A stray quotation from Eusebius, “Commentary on the Psalms”

Quite by accident I came across some supposed quotations from the Commentary on the Psalms by Eusebius of Caesarea.   Since this work has never been critically edited, and never been translated into English, I thought it might be interesting to see what he has to say. This first link gives a reference:

” All things whatsoever that it was duty to do on the Sabbath, these {the Church} have transferred to the Lord’s day.”

Source: Eusebius, Commentary on the Psalms, in Migne, Patrologia Graeca, Vol. 23, cols. 1171,1172.

Like all these ‘quotes’ you never know how accurate it is.  But I have looked, and the sentence is indeed found in col. 1171A (the Latin) and 1172A (the Greek).

An expanded version from Johns D. Parker, “The Sabbath transferred”, 1902, pp. 93-94:

He says on the ninety-second Psalm :

“The Word by the new covenant translated and transferred the feast of the Sabbath to the morning light and gave us the true rest, viz., the saving Lord’s Day.”

“On this day, which is the first of light and of the true sun, we assemble, after an interval of six days, and celebrate holy and spiritual Sabbaths, even all nations redeemed by him throughout the world, and do those things according to the spiritual law which were decreed for the priests to do on the Sabbath.”

“And all things whatsoever that it was the duty to do on the Sabbath, these we have transferred to the Lord’s Day as more honorable than the Jewish Sabbath.”

Another link refers to Robert Cox, “The literature of the sabbath question”, Edinburgh (1865) vol. 1, p.360-1, which (blessed be Google) is online here, and I suspect is the source for most of the other material. But he is quoting a certain Moses Stuart:

In another work—his Commentary on the Psalms—there are several passages about the Lord’s Day which were brought to light by the late Moses Stuart, Professor of Sacred Literature in the Theological Seminary of Andover, Massachusetts. They are partly quoted in his work on the Apocalypse (vol. ii. p. 40), and are appended to the American and later English editions of Gurney’s Brief Remarks on the Sabbath (see below, ii. 386).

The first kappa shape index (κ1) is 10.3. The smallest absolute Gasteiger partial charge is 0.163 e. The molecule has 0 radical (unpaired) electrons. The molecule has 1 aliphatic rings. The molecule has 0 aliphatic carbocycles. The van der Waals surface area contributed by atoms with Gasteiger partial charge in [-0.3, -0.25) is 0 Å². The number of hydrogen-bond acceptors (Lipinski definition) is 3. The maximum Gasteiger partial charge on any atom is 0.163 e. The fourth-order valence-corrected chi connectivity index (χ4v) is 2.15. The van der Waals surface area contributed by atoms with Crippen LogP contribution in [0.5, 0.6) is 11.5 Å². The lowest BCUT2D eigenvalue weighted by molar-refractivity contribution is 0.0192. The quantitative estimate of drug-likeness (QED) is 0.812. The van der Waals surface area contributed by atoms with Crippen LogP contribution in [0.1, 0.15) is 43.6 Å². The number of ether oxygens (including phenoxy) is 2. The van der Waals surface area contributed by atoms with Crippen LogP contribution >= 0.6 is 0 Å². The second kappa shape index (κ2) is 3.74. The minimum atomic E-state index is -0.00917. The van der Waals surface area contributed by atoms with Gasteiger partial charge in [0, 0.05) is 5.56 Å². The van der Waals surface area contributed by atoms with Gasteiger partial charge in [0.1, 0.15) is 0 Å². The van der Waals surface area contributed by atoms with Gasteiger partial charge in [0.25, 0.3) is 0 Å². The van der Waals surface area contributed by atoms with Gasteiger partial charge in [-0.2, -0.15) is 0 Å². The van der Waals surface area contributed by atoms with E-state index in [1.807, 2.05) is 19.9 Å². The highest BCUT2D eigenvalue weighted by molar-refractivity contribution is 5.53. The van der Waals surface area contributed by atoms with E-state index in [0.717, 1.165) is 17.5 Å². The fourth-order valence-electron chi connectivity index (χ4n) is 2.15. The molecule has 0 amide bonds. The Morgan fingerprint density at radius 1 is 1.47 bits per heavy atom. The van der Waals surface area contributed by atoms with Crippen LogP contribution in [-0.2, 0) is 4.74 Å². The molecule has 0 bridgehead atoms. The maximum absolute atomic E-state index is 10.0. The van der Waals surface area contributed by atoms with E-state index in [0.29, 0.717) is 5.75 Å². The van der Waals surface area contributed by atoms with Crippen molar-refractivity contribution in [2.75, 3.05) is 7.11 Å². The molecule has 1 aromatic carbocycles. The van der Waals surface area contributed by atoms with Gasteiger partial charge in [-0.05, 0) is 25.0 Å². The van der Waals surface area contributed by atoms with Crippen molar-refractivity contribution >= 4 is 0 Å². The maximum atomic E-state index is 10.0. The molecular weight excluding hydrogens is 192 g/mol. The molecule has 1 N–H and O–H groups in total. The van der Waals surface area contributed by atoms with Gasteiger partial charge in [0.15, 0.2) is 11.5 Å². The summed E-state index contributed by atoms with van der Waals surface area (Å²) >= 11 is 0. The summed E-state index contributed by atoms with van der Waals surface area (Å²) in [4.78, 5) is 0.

The Eusebius material is as follows (minus the excitable capitalisation and italicisation that moved even Cox to apologise):

In commenting on Psal. xxi. 30 (xxii. 29 in our English version), Eusebius applies the verse to the celebration of the Lord’s Supper every Sunday.

…on Psal. xlv. 6 (xlvi. 5), he says, “I think that the Psalmist describes the morning assemblies in which we are accustomed to convene throughout the world;”

… on Psal. lviii. 17 (lix. 16), he declares that “By this is prophetically signified the service which is performed very early and every morning of the resurrection-day throughout the whole world.” (Comm., in Montfaucon’s Collectio Nova Patrum, pp. 85, 195, 272.)

But then he discusses a large chunk of the commentary.  This I find is at Migne col. 1169/1170B:

… on Psalm xci. (xcii.), which is entitled, A psalm or song for the sabbath-day. He begins his commentary by stating that the patriarchs had not the legal Jewish sabbath; but still ‘given to the contemplation of divine things, and meditating day and night upon the divine word, they spent holy sabbaths which were acceptable to God.’

Then, observing that the Psalm before him has reference to a sabbath, he refers it to the Lord’s day, and says, that ‘it exhorts to those things which are to be done on resurrection-day.’

Then he says Eusebius quotes the commandment, that it was addressed to the Jews, and that they often violated it. Then Eusebius continues:

Wherefore as they rejected it [the sabbatical command] the Word [Christ], by the New Covenant, Translated and transferred the feast of the sabbath to the morning light, and gave us the symbol of true rest, viz. The Saving Lord’s Day, the first [day] of the light, in which the Saviour of the world, after all his labours among men, obtained the victory over death, and passed the portals of heaven, having achieved a work superior to the six-days’ creation on this day, which is the first [day] of light and of the true Sun, we assemble, after an interval of six days, and celebrate holy and spiritual sabbaths, even all nations redeemed by him throughout the world, And do those things according to the spiritual law, which were decreed for the priests to do on the sabbath; for we make spiritual offerings and sacrifices, which are called sacrifices of praise and rejoicing; we make incense of a good odour to ascend, as it is said, ‘Let my prayer come up before thee as incense.’ Yea, we also present the shewbread, reviving the remembrance of our salvation, the blood of sprinkling, which is of the Lamb of God, who taketh away the sins of the world, and which purifies our souls. . . . Moreover we are diligent to do zealously, on that day, the things enjoined in this Psalm; by word and work making confession to the Lord, and singing in the name of the Most High. In the morning, also, with the first rising of our light, we proclaim the mercy of God toward us; also his truth by night, exhibiting a sober and chaste demeanour; And all things whatsoever that it was duty to do on the sabbath [Jewish seventh day,] these we have transferred to the Lord’s day, as more appriately belonging to it, because it has a precedence and is first in rank and more honourable than the Jewish sabbath. For on that day, in making the world, God said, Let there be light, and there was light; and on the same day, the Sun of righteousness arose upon our souls. Wherefore it is delivered to us [paradodotai, it is handed down by tradition,] that we should meet together on this day ; and it is ordered that we should do those things announced in this Psalm.